By Sandile Dudu Saki
“Blackness is not an identity created by Black people themselves, but is a tag that is thrust upon those categorised as black by external forces,” proclaims I Bleached my Punani. Historically, a crucial piece of this ‘label’ is hair. Yet, not only is it an identity marker, but a booming business, and economy of its own.
From weaves and wigs, to bleaching and hair straightening, the franchise is cemented in politics. Performers, Auxillia Muchavereyi and Nthabiseng Mothibi, unpack the various social orders that surround black hair, using Feminism and Black Consciousness as a springboard from which to unload. Yet, they find a way to make us laugh at the same time.
The two performers excellently portray multiple characters from across continents, and even stir audience-actor interactions through the use of prompts to get us involved in the action.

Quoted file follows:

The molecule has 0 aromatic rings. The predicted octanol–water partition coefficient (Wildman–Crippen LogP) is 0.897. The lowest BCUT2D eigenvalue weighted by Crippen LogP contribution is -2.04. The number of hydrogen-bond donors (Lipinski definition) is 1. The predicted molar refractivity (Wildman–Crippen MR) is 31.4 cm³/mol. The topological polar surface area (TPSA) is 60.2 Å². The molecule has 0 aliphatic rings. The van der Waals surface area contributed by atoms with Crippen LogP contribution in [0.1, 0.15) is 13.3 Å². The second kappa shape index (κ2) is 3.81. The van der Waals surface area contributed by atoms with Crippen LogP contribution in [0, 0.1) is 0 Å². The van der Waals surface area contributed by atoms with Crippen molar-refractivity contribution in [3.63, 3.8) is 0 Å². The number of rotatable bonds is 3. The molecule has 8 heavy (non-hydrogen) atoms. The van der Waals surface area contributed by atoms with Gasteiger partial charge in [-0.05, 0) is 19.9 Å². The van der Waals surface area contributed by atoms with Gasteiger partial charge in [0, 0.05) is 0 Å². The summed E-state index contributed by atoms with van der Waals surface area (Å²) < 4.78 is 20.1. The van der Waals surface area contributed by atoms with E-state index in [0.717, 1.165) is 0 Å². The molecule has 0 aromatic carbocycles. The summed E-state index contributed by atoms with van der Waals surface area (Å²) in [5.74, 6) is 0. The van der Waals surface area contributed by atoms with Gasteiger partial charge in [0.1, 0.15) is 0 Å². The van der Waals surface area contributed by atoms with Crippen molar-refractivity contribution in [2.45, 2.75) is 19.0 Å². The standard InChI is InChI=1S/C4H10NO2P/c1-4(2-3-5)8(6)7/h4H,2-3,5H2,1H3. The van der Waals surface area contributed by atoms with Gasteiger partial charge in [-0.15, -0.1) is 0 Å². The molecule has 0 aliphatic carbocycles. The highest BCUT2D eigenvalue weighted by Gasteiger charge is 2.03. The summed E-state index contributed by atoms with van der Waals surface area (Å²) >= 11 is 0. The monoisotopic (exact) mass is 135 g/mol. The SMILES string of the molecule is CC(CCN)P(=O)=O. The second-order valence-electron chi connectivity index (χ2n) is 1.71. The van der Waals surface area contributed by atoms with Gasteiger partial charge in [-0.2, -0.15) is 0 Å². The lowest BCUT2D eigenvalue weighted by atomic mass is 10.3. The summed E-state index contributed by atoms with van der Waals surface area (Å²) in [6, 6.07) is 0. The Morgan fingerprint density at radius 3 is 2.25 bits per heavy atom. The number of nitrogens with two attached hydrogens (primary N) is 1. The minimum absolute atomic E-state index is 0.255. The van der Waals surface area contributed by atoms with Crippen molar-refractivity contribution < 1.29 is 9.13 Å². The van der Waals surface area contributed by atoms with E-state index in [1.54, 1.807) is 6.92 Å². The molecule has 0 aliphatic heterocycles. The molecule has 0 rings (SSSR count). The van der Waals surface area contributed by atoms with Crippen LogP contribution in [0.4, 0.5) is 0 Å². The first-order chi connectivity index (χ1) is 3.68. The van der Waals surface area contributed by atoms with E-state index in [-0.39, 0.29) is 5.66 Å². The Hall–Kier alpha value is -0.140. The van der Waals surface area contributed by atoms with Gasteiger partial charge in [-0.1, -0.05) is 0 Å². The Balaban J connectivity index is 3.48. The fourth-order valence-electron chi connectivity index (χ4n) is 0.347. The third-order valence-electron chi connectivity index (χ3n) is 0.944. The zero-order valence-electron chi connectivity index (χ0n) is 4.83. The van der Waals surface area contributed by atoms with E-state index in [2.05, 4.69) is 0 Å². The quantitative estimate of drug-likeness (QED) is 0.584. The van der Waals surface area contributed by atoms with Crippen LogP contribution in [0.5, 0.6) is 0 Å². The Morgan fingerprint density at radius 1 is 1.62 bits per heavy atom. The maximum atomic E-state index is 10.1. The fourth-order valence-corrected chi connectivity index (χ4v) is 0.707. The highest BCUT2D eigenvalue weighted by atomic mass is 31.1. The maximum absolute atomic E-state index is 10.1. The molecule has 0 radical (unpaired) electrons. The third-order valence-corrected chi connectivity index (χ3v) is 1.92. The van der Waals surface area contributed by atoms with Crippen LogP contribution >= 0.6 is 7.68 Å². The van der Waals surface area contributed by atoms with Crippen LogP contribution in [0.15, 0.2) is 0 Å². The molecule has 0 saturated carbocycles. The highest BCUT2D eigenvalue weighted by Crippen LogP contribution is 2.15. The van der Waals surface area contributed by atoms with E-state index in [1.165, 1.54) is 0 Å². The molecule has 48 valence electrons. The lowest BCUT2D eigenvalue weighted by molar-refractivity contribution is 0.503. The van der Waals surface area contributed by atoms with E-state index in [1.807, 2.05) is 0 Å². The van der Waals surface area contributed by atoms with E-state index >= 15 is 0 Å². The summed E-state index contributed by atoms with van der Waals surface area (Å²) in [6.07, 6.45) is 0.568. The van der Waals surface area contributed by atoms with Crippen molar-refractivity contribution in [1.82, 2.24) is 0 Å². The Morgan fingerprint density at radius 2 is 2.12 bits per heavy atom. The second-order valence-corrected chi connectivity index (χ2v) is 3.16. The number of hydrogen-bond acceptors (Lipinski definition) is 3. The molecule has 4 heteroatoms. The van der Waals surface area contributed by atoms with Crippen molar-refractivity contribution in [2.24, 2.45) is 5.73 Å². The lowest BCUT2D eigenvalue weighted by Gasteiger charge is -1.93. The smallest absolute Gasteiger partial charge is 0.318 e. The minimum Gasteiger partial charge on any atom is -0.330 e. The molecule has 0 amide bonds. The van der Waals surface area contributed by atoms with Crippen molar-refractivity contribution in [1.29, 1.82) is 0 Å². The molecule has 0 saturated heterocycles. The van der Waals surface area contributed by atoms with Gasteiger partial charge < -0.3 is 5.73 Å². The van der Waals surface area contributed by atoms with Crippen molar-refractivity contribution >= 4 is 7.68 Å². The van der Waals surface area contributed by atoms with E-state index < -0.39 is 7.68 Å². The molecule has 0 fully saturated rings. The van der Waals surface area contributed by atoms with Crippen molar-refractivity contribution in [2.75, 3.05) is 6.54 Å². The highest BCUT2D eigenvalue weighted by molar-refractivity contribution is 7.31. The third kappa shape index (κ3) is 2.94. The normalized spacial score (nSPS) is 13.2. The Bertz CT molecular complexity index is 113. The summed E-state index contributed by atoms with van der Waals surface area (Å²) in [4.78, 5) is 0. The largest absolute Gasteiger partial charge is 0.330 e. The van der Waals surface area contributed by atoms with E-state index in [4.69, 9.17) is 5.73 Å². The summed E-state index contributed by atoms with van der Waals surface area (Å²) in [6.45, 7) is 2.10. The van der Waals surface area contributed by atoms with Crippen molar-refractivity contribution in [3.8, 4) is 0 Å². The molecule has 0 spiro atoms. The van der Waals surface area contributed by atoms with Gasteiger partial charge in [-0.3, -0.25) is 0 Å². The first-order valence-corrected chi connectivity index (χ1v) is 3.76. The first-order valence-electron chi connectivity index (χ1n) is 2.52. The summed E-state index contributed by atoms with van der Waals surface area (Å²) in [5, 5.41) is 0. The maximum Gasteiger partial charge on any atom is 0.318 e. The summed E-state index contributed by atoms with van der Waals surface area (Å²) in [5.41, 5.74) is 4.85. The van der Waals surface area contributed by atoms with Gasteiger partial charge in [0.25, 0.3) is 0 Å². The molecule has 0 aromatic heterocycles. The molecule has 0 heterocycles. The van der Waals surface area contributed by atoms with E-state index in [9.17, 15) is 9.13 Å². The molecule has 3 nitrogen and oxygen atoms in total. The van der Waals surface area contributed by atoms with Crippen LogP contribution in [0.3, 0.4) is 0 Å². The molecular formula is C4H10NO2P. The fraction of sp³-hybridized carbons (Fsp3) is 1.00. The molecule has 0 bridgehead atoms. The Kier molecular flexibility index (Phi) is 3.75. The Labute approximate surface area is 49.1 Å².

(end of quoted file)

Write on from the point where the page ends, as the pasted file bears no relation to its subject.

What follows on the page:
Jika Performing Arts Academy’s production uses the tools of comedy to get us crying with laughter, then turning inwards, and reflecting. We are asked to think about the structures upholding particular beauty standards placed on women of colour, and black femininity.
Through its penchant for engaging storytelling, well-placed humour, and rootedness in historical and contemporary issues of identity, I Bleached my Punani is proof of the enduring ability of theatre to help us make better sense of the world, and our places in it.
I Bleached My Punani is on at, Dicks, Monument, until 28 June.